It is indeed a joyous feast, full of hope and reconciliation between people and individuals who may disagree, come to argue and fight, make war. The human beings are often not able for a while – sometimes for quite long period – to understand each other or to hurt, injure each other because of a lot of obvious or irrational reasons. The white clothes worn on Yom Kippur denote that, after sorrow and sins, transgressions and misconducts, God’s brightness enlightens and elucidates the dark aspects of our lives. White clothes also exemplify that the survivors come back from the great temptation of being cut from God’s project and perilous wanderings. Drug-addicted, drunkards as rotten, corrupted, sick and sickening are truly submitted to some trips, journeys through utopia or nightmares, illusions or true hope beyond hopes that space out their lives and conscience (Apocalypse 7:14).

It is interesting that we live in a system of “self-reflection”, as if every human being could not look at himself by his own capacities and would require a mirror. We are in a process of self-mirroring. In Hebrew, a “face” is a plural: “panim\פנים because we have “two faces”, one is frontal and the other back-sided. It is thus impossible to see them both totally and at the same time as a twofold entity. The two parts that are essential for the existence of a coherent physical appearance of the head of a person is somehow comparable to the way the Sun and the Moon are connecting and express known and visible or hidden and silent components of a living personality. The Sun is much bigger than the Moon and was created at the same time according to the Scripture to bring light either toward or against the “choshech\חושך – darkness”.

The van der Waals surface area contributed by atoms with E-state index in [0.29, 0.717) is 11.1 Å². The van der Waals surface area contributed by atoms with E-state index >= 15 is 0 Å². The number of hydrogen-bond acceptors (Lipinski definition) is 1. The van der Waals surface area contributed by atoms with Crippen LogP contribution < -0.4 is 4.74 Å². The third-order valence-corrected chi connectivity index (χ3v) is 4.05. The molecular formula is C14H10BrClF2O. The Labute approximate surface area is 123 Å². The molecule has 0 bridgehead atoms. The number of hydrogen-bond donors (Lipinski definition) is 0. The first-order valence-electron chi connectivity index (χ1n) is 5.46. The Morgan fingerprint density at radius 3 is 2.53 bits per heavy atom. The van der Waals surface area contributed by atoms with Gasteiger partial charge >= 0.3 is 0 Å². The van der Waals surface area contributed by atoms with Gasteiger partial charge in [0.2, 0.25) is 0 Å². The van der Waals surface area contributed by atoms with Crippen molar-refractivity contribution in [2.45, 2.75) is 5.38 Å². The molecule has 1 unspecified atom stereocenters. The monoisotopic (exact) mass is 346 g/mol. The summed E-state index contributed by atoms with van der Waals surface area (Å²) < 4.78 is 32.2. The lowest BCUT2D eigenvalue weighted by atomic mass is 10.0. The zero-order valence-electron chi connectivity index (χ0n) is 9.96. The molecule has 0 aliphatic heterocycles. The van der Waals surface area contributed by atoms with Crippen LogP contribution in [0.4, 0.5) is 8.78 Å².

Paul of Tarsus has a very traditional saying: “At present we see indistinctly, as in a mirror… at present, I know partially; then, in the end, I shall know fully, as I am fully known (by God). So faith, hope, love remain, but the greatest of these is love” (1 Corinthians 13:12).